In the late 1980s, Brian J. Druker, MD, was investigating the BCR-ABL tyrosine kinase as a target for therapeutic intervention for chronic myeloid leukemia (CML) in a laboratory at Dana-Farber Cancer Institute in Boston. By 1993, Dr. Druker had moved to Oregon Health & Science University in Portland, where he continued his research and found a compound called STI571 that could kill CML cells in vitro while preserving healthy cells. Five years later, Dr. Druker was conducting the first human clinical study of STI571, also known as imatinib mesylate (Gleevec).
In one early-phase clinical trial, imatinib had restored normal blood counts in 53 of 54 interferon-resistant CML patients, a response rate rarely achieved in cancer with a single agent. In March 2001, imatinib was granted a U.S. Food and Drug Administration (FDA) expedited review and approved 2 months later. Many of the patients in those early-phase clinical studies are alive today.
Dr. Druker’s research proved that it was possible to transform life-threatening cancers into manageable chronic diseases, a concept that is prevalent today but was largely unthinkable 15 years ago. His work in the development of targeted cancer therapies has resulted in numerous awards, including the American Cancer Society Medal of Honor, the Charles F. Kettering Prize from the General Motors Cancer Research Foundation, the Lasker-Debakey Award for Clinical Medical Research, the Ernest Beutler Prize from the American Society of Hematology and, most recently, the Taubman Prize for Excellence in Translational Medical Science and the Albany Medical Center Prize in Medicine and Biomedical Research.
The ASCO Post talked with Dr. Druker, Director of the Knight Cancer Institute at Oregon Health & Science University and JELD-WEN Chair of Leukemia Research, about his optimism for ending cancer and what is ahead in cancer therapies over the next decade.
In 2011, you gave a presentation called The End of Cancer Is Within Reach, in which you expressed optimism about the development of more effective targeted therapies for cancer. Why are you feeling so optimistic?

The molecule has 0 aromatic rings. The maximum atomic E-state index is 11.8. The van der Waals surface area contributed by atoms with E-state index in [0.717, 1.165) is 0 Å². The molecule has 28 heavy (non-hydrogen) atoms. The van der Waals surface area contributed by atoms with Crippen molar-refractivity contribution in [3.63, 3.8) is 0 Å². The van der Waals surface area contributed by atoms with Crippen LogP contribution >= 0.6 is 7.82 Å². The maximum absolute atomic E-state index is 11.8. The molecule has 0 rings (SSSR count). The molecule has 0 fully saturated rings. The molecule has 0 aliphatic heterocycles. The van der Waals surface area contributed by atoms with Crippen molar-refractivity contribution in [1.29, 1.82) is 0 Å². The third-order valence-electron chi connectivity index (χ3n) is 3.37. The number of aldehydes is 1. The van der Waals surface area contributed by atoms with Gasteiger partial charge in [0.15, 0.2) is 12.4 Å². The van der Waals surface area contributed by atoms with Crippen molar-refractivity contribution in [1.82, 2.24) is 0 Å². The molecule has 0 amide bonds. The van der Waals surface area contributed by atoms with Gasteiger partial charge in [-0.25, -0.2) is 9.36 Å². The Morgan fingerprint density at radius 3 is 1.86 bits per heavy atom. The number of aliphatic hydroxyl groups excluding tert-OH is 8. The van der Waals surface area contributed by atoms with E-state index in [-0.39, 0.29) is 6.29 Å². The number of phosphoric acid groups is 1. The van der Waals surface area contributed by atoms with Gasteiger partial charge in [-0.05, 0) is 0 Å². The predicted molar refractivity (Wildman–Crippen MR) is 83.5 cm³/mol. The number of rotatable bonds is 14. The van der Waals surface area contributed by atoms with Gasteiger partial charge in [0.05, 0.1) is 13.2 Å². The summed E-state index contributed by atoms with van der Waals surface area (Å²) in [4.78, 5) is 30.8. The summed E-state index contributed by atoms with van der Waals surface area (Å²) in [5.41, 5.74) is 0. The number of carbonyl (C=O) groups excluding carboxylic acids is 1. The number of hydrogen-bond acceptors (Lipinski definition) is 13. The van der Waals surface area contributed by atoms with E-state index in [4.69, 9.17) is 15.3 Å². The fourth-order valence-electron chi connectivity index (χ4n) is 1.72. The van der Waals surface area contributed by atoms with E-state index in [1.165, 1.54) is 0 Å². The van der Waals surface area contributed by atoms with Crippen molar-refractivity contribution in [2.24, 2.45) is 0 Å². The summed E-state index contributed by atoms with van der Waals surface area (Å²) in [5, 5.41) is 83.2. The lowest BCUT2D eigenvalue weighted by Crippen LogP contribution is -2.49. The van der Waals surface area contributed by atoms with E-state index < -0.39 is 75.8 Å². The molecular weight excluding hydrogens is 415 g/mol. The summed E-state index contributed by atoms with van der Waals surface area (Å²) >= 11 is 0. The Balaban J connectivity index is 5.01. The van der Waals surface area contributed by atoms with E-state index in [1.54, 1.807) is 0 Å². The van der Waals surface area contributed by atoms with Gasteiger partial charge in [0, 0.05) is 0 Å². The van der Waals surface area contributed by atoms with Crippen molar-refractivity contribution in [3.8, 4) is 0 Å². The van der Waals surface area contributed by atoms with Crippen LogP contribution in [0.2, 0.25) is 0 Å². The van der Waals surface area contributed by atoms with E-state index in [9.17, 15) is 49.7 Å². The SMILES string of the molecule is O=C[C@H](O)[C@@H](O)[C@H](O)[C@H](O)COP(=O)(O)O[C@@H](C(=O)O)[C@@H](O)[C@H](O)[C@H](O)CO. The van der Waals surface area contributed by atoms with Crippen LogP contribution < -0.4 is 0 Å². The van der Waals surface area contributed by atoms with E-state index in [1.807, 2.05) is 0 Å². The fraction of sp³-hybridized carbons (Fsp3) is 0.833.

Twenty years ago, if you asked a lung cancer specialist for his prognosis on patients, he would have said we have no cures for patients with metastatic disease. Similarly, there were no cures for patients with metastatic breast cancer or metastatic melanoma.
Now, in lung cancer we have new agents like crizotinib (Xalkori) and erlotinib (Tarceva) that are producing rapid and dramatic responses in patients with metastatic disease. In melanoma, we are seeing Lazarus-like effects with the BRAF-targeted drugs vemurafenib (Zelboraf) and dabrafenib (Tafinlar). Unfortunately, we do see the rapid development of resistance to these drugs in the advanced metastatic setting.
What people are beginning to realize is that by targeting these genetic drivers of cancer, we’re seeing responses we thought were impossible 2 decades ago. And we are figuring out why patients become resistant to therapy, so instead of thinking about chemotherapy combinations like we have done for decades, we are starting to use combinations of rational therapies.
For example, in melanoma, when you combine dabrafenib with a MEK inhibitor, you get higher response rates with greater durability. To me, that’s really where we are headed. We are taking our understanding of the molecular drivers of cancer and the molecular basis of resistance, and we are seeing significant impacts.
Another example of a breakthrough drug is enzalutamide (Xtandi) for prostate cancer. It was approved by the FDA based on an understanding of why men become resistant to antiandrogen therapy, and it is prolonging survival more than any other drug in a decade for prostate cancer.